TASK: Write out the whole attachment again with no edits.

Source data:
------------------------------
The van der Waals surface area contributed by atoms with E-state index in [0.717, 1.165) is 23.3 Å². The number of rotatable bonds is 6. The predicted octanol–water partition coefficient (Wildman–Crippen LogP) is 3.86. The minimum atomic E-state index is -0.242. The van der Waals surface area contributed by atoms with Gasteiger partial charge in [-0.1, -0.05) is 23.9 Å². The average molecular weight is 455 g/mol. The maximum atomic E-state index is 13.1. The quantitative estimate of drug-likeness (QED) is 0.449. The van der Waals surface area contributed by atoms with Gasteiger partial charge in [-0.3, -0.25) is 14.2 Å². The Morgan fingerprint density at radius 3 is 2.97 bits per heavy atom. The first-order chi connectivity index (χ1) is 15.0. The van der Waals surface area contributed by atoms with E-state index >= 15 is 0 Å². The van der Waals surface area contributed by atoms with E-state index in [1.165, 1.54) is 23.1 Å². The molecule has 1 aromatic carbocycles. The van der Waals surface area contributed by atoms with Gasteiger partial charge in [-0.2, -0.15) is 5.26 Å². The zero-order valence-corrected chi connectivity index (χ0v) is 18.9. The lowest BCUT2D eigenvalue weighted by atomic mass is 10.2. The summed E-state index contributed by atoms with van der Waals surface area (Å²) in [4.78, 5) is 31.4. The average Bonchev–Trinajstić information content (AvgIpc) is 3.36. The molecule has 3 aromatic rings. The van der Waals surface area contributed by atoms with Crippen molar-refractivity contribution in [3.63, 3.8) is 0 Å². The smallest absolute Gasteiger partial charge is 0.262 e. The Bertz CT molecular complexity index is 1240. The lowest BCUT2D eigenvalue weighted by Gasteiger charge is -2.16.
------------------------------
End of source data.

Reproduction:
The van der Waals surface area contributed by atoms with E-state index in [0.717, 1.165) is 23.3 Å². The number of rotatable bonds is 6. The predicted octanol–water partition coefficient (Wildman–Crippen LogP) is 3.86. The minimum atomic E-state index is -0.242. The van der Waals surface area contributed by atoms with Gasteiger partial charge in [-0.1, -0.05) is 23.9 Å². The average molecular weight is 455 g/mol. The maximum atomic E-state index is 13.1. The quantitative estimate of drug-likeness (QED) is 0.449. The van der Waals surface area contributed by atoms with Gasteiger partial charge in [-0.3, -0.25) is 14.2 Å². The Morgan fingerprint density at radius 3 is 2.97 bits per heavy atom. The first-order chi connectivity index (χ1) is 15.0. The van der Waals surface area contributed by atoms with E-state index >= 15 is 0 Å². The van der Waals surface area contributed by atoms with E-state index in [1.165, 1.54) is 23.1 Å². The molecule has 1 aromatic carbocycles. The van der Waals surface area contributed by atoms with Gasteiger partial charge in [-0.2, -0.15) is 5.26 Å². The zero-order valence-corrected chi connectivity index (χ0v) is 18.9. The lowest BCUT2D eigenvalue weighted by atomic mass is 10.2. The summed E-state index contributed by atoms with van der Waals surface area (Å²) in [4.78, 5) is 31.4. The average Bonchev–Trinajstić information content (AvgIpc) is 3.36. The molecule has 3 aromatic rings. The van der Waals surface area contributed by atoms with Crippen molar-refractivity contribution in [3.63, 3.8) is 0 Å². The smallest absolute Gasteiger partial charge is 0.262 e. The Bertz CT molecular complexity index is 1240. The lowest BCUT2D eigenvalue weighted by Gasteiger charge is -2.16.